The Chemical Imprint Of Silicate Dust On The Most Metal-Poor Stars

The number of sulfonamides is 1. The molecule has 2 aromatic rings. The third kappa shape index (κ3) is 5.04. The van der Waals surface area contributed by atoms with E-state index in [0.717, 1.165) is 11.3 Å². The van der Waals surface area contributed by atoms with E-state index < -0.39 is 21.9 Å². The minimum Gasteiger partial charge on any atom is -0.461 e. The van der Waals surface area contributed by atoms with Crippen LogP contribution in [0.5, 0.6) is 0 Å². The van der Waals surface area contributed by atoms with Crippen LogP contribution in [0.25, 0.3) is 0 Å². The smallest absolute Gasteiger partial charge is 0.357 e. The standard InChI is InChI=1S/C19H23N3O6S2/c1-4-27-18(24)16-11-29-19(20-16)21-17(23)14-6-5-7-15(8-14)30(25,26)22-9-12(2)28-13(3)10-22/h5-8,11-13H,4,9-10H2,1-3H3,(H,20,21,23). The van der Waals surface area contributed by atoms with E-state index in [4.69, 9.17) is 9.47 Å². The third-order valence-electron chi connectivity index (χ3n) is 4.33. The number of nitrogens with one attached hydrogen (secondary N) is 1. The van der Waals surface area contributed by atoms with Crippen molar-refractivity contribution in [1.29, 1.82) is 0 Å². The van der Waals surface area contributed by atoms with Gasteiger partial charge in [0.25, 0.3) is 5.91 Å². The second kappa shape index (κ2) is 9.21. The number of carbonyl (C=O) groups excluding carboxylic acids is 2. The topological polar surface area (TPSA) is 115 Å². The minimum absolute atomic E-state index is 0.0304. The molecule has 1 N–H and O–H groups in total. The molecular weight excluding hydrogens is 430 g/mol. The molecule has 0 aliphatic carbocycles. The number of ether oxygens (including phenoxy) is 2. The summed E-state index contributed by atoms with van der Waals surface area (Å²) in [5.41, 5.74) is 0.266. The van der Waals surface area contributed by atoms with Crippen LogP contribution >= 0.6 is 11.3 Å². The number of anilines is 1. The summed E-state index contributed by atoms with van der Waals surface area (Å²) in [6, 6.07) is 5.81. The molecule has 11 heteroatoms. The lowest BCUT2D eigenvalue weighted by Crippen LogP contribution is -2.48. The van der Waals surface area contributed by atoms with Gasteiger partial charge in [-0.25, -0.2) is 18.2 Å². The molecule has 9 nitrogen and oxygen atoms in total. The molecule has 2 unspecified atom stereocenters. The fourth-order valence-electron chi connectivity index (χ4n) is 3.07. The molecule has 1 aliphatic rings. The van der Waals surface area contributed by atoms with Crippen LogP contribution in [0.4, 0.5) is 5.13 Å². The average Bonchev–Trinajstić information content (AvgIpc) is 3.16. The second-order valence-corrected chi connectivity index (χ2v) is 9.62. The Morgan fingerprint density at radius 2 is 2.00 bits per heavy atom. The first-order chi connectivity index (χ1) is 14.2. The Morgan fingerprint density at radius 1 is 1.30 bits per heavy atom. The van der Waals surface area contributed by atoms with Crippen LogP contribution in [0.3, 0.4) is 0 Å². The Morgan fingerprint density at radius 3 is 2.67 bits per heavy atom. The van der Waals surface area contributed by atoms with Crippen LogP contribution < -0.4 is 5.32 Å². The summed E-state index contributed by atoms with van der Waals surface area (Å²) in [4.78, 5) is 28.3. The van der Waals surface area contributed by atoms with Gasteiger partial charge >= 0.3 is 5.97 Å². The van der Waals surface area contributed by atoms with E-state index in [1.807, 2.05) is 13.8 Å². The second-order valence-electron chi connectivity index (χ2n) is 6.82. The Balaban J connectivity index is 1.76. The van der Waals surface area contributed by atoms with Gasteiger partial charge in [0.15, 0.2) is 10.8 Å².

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We investigate the impact of dust-induced gas fragmentation on the formation of the first low-mass, metal-poor stars (<1 M-circle dot) in the early universe. Previous work has shown the existence of a critical dust-to-gas ratio, below which dust thermal cooling cannot cause gas fragmentation. Assuming that the first dust is silicon-based, we compute critical dust-to-gas ratios and associated critical silicon abundances ([Si/H](crit)). At the density and temperature associated with protostellar disks, we find that a standard Milky Way grain size distribution gives [Si/H](crit) = -4.5 +/- 0.1, while smaller grain sizes created in a supernova reverse shock give [Si/H](crit) = -5.3 +/- 0.1. Other environments are not dense enough to be influenced by dust cooling. We test the silicate dust cooling theory by comparing to silicon abundances observed in the most iron-poor stars ([Fe/H] < -4.0). Several stars have silicon abundances low enough to rule out dust-induced gas fragmentation with a standard grain size distribution. Moreover, two of these stars have such low silicon abundances that even dust with a shocked grain size distribution cannot explain their formation. Adding small amounts of carbon dust does not significantly change these conclusions. Additionally, we find that these stars exhibit either high carbon with low silicon abundances or the reverse. A silicate dust scenario thus suggests that the earliest low-mass star formation in the most metal-poor regime may have proceeded through two distinct cooling pathways: fine-structure line cooling and dust cooling. This naturally explains both the carbon-rich and carbon-normal stars at extremely low [Fe/H].